The Federal Communications Commission said it may be time to tackle the issue of duplicative programming in commonly owned radio stations.
FCC Chairman Ajit Pai said in a blog post this week that the commission will seek comment on modifying or eliminating a rule that limits the amount of duplicative programming that can be aired by commonly owned radio stations in a market.
This rule was originally adopted in 1992; since then the number of radio stations has continued to grow. In his blog post recapping the issues set for the November FCC meeting, Pai said that number of AM and commercial FM stations has increased to 19,500 (up from 11,600 in the 1990s) while the number of noncommercial FM stations has more than doubled and more than 2,000 low-power FM stations have been launched.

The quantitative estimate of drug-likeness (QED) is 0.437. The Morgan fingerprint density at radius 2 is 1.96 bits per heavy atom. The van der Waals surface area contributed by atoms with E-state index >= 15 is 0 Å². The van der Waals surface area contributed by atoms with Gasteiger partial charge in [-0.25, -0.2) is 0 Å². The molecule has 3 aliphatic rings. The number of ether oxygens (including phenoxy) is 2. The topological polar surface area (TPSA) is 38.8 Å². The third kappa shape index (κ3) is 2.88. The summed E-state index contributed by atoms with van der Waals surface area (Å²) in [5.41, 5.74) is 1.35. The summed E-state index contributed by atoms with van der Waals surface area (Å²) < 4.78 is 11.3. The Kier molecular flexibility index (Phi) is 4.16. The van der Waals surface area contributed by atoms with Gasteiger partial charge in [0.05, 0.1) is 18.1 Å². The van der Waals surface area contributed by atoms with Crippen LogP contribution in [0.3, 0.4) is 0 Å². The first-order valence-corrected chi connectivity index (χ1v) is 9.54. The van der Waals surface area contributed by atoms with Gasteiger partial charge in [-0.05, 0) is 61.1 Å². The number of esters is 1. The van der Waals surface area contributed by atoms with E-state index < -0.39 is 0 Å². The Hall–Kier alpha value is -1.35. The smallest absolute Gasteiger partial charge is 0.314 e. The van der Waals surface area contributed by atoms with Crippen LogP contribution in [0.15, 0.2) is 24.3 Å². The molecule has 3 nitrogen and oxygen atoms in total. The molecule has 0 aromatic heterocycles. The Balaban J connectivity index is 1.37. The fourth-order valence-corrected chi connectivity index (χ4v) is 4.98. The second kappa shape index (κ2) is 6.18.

[Read: Groups Call on FCC to Waive First-Term Fees for Incubating AM/FM Stations]
And as the number of stations proliferate — and those stations continue to offer content over the air, on websites and through mobile apps — the commission is seeking comment on how to ensure competition and program diversity, which were the objectives of the radio duplication rule when it was set. As a result, the commission will seek formal comment on whether the rule is still necessary and whether it should be modified or eliminated.
Comments on that notice, known as Media Bureau Docket Number 19-310, can be found in the FCC’s ECFS database under the formal title of “Amendment of Section 73.3556 of the Commission’s Rules Regarding Duplication of Programming on Commonly Owned Radio Stations.”
The November commission meeting is set for 10:30 a.m. Eastern on Nov. 19.